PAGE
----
There are many mouthbreeding fish. These are fish species that carry their eggs in their mouth until they hatch out and the young fry can swim on their own. The live fry may live in the mouth for up to 30 days. There are maternal and paternal mouthbreeders, though sometimes they will switch back and forth, depending on the breed.
You should know before breeding your fish which brood type they use. The seller will be able to inform you of this, or you can look it up online. Typical mouthbrooders include most cichlids, Jawfish, some types of Betta and Tilapia. If they are mouthbrooders, there are a few things to take into consideration if you intend to keep a breeding pair.
First of all, mouthbrooders do not usually eat while incubating the eggs in their mouths. Adding food to a tank where a fish is incubating eggs means you will end up with more algae in a shorter amount of time, so it's important to avoid this. In some cases, the incubating fish is able to eat around his or her eggs, but this is not typical.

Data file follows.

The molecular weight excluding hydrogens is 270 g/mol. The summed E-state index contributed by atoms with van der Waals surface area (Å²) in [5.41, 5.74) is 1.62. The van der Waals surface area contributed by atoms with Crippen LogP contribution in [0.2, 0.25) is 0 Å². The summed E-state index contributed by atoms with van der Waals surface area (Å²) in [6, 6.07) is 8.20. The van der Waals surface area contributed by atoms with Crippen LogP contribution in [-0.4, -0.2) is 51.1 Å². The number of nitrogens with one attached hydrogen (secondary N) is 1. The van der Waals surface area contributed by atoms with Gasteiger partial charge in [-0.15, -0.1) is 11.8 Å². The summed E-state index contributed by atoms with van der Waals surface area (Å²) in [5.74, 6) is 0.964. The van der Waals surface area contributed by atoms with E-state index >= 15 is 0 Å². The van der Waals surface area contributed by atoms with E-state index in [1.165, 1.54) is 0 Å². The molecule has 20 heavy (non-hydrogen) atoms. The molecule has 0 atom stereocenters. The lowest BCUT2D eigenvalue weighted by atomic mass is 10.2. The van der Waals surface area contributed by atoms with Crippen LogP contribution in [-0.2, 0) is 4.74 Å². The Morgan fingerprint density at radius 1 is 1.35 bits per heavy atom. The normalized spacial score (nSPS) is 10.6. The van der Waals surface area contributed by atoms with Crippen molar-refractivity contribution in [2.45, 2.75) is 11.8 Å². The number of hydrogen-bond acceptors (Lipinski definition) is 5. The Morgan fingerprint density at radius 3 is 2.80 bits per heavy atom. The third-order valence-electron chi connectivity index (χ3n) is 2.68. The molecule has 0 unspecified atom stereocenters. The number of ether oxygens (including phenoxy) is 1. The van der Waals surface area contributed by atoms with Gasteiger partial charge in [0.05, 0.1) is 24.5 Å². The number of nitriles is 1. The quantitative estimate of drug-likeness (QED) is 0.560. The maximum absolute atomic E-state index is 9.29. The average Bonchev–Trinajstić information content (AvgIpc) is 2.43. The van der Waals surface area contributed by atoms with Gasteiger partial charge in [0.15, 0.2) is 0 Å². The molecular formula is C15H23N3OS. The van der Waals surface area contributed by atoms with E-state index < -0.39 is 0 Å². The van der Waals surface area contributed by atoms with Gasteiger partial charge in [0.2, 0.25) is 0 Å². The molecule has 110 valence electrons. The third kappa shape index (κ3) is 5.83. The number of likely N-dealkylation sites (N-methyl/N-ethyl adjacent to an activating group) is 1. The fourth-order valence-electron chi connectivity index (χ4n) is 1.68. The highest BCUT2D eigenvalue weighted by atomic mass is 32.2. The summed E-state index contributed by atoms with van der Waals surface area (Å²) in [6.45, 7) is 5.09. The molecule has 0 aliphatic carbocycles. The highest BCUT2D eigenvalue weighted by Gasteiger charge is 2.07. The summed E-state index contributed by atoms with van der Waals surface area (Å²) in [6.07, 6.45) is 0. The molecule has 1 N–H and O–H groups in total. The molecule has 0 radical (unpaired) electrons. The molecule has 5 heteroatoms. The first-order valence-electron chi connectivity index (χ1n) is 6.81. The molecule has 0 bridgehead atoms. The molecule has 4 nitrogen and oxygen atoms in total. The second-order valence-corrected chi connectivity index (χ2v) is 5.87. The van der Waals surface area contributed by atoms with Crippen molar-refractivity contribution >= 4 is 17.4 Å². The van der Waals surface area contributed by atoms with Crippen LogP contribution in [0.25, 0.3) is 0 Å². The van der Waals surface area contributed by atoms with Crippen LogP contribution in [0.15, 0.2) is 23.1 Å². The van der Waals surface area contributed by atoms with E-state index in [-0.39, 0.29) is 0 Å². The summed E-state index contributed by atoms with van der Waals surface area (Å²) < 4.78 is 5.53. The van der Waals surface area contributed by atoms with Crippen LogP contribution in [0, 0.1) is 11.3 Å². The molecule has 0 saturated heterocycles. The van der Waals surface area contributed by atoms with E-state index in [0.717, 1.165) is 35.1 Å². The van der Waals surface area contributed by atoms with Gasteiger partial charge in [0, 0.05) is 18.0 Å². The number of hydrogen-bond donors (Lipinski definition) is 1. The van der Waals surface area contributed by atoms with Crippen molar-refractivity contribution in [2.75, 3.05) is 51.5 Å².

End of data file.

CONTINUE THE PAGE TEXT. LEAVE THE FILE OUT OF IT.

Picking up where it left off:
Several females for each male will be needed if you are breeding seriously. When a female lays the eggs and picks them up in her mouth, you'll need to move her to another tank, preferably one with minimal decoration and only a spot for her to hide. She will release the baby fish 2-4 weeks after being moved.
As soon as the fry are released, it is important to move the female to another tank where she will be fed well for at least 2-3 weeks to help her recover. After this, she can be placed back into the tank with the male for further breeding.
Mouthbrooders can be difficult to raise since they tend to be quite aggressive, but with the separation of tanks, itís quite possible.